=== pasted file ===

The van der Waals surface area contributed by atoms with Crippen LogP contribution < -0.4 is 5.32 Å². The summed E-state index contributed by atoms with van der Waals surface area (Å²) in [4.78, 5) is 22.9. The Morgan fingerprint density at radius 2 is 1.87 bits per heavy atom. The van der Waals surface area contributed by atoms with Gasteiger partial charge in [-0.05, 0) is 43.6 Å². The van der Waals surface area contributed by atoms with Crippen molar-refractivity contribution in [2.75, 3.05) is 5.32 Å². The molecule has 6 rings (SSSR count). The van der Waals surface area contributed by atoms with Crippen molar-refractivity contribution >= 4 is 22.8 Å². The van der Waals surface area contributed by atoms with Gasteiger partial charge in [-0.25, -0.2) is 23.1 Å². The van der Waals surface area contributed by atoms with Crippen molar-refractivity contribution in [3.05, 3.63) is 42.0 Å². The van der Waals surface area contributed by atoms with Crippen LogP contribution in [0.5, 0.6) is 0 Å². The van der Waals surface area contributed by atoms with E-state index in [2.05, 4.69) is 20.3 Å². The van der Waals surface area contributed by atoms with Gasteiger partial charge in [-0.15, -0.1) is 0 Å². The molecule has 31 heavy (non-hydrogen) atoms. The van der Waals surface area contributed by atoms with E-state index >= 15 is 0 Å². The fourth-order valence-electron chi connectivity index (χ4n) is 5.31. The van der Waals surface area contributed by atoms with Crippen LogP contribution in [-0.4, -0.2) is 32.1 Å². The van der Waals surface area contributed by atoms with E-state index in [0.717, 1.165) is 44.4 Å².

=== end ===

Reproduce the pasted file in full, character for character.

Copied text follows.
The van der Waals surface area contributed by atoms with Crippen LogP contribution < -0.4 is 5.32 Å². The summed E-state index contributed by atoms with van der Waals surface area (Å²) in [4.78, 5) is 22.9. The Morgan fingerprint density at radius 2 is 1.87 bits per heavy atom. The van der Waals surface area contributed by atoms with Gasteiger partial charge in [-0.05, 0) is 43.6 Å². The van der Waals surface area contributed by atoms with Crippen molar-refractivity contribution in [2.75, 3.05) is 5.32 Å². The molecule has 6 rings (SSSR count). The van der Waals surface area contributed by atoms with Crippen molar-refractivity contribution >= 4 is 22.8 Å². The van der Waals surface area contributed by atoms with Gasteiger partial charge in [-0.25, -0.2) is 23.1 Å². The van der Waals surface area contributed by atoms with Crippen molar-refractivity contribution in [3.05, 3.63) is 42.0 Å². The van der Waals surface area contributed by atoms with Crippen LogP contribution in [0.5, 0.6) is 0 Å². The van der Waals surface area contributed by atoms with E-state index in [2.05, 4.69) is 20.3 Å². The van der Waals surface area contributed by atoms with Gasteiger partial charge in [-0.15, -0.1) is 0 Å². The molecule has 31 heavy (non-hydrogen) atoms. The van der Waals surface area contributed by atoms with E-state index >= 15 is 0 Å². The fourth-order valence-electron chi connectivity index (χ4n) is 5.31. The van der Waals surface area contributed by atoms with Crippen LogP contribution in [-0.4, -0.2) is 32.1 Å². The van der Waals surface area contributed by atoms with E-state index in [0.717, 1.165) is 44.4 Å².